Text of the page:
Two news items this week thrust culture in Ireland into spotlights. One, in the culture of golf and sport, saw The Irish Open Tournament set to be staged at Royal Portrush Golf course, Portrush (55 degrees North, 6 degrees West) in County Antrim, Northern Ireland in 2012. There is a recognition that this is a moment of note when a designated Irish sporting event is to be held in a culturally British – a Royal - setting. An interesting sub-note, about observed cultural imbalance, was voiced in the media when people said this was a prelude to the 'big one' viz. The Open, that is The British Open, coming to Portrush.
The other news item, in the culture of music and dance, revealed an internal row in the County Derry section of Comhaltas Ceoltóirí Éireann, as a proposal to hold the annual national celebration of Irish music and dance known as Fleadh Cheoil na hÉireann grew controversial by possible association with the city of Derry Londonderry's (54 degrees North, 7 degrees West) designation as UK City of Culture in 2013.
The very language above, in the naming of counties, cities, golf clubs and cultural festival designations is complex, laden with cultural, ethnic and national identity subtexts. And desperately fraught.
Modernists throw their hands up in the air and make declarations that holding the Fleadh in Derry Londonderry is a 'no brainer.' They assert that you can call the city what you want, that is doesn't matter that the designation is a UK designation. That culture and politics are separate. That anyone who holds a contrary view is an out-of-date fundamentalist. And no one wants to be a known as a fundamentalist these days, given the ravages delivered by fundamentalists from the east.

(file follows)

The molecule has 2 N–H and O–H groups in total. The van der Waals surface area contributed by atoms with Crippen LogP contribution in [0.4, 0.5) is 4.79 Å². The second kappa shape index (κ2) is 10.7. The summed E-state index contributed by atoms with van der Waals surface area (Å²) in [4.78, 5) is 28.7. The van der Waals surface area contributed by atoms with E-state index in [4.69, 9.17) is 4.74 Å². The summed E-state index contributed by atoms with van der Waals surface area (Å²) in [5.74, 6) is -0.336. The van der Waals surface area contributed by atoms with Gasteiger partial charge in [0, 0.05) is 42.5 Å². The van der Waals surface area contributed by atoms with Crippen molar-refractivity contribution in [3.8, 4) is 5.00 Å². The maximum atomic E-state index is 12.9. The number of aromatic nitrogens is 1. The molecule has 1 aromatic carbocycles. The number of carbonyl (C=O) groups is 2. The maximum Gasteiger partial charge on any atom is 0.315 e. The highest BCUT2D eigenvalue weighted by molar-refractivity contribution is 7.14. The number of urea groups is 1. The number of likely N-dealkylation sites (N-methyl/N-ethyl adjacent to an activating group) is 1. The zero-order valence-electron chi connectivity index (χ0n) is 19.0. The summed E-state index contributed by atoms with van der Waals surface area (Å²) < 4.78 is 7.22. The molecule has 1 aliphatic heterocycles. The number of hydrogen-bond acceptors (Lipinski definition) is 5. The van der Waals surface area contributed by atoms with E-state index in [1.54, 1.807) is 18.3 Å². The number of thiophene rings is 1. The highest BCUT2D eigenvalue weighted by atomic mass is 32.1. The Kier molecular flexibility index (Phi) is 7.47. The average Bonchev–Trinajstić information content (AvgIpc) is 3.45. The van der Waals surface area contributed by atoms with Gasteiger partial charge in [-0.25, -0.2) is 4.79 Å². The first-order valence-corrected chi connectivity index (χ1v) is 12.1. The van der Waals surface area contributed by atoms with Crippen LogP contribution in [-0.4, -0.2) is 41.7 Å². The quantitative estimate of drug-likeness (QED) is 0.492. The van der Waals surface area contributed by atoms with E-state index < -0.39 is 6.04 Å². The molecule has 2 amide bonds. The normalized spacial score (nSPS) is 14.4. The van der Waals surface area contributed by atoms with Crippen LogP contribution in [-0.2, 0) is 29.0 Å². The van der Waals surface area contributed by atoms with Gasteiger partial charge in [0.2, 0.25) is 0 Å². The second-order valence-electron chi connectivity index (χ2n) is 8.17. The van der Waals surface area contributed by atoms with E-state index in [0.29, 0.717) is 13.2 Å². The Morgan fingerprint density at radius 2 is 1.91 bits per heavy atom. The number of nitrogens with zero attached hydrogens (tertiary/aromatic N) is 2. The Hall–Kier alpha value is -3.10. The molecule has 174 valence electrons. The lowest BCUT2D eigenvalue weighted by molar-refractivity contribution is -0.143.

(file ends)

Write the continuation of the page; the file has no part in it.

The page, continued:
However, Islamists and people from the east do not have a monopoly on fundamentalism. A cursory survey of the pronouncements of the candidates vying for the Republican nomination in the US Presidential race shows that fundamentalism is alive and well in the most powerful nation on earth. And that's without reviewing the legacy of the Bushes and Regan. And in British political culture the response to last summer's rioting harked back to the 'Victorian values' glory days of Thatcher, now given the Hollywood make-over in a Meryl Streep vehicle. There is ample evidence that the heartlands of fundamentalism are modern and in the West.
If there is any convergence between European nations, it involves a form of liberalization designed to create new inequalities, endemic unemployment and enlightenment without hope for the casualties of this upwardly mobile form of modernity.
Modernism, as currently asserted, is a form of this fundamentalism. It says that matters are not complex, that economics – in the shape of deregulated markets - is primary, that politics should be sidelined, that culture's function is to serve the making of money and that the effable and ineffable emotions and experiences of people do not count.
Is culture threatening because it challenges this and other fundamentalisms?
And finally: An international news item of note is the announcement by Africa's most famous singer, Youssou N'Dour, that he will challenge for the Senegalese presidency. A proper mélange of culture and politics.
This post is a reprise of an earlier post THE CULTURE THREAT, 4th November 2011.
The Myth of Modernization in Irish Culture; an essay in Transformations in Irish Culture; book; Luke Gibbons; Cork University Press/Field Day; 1996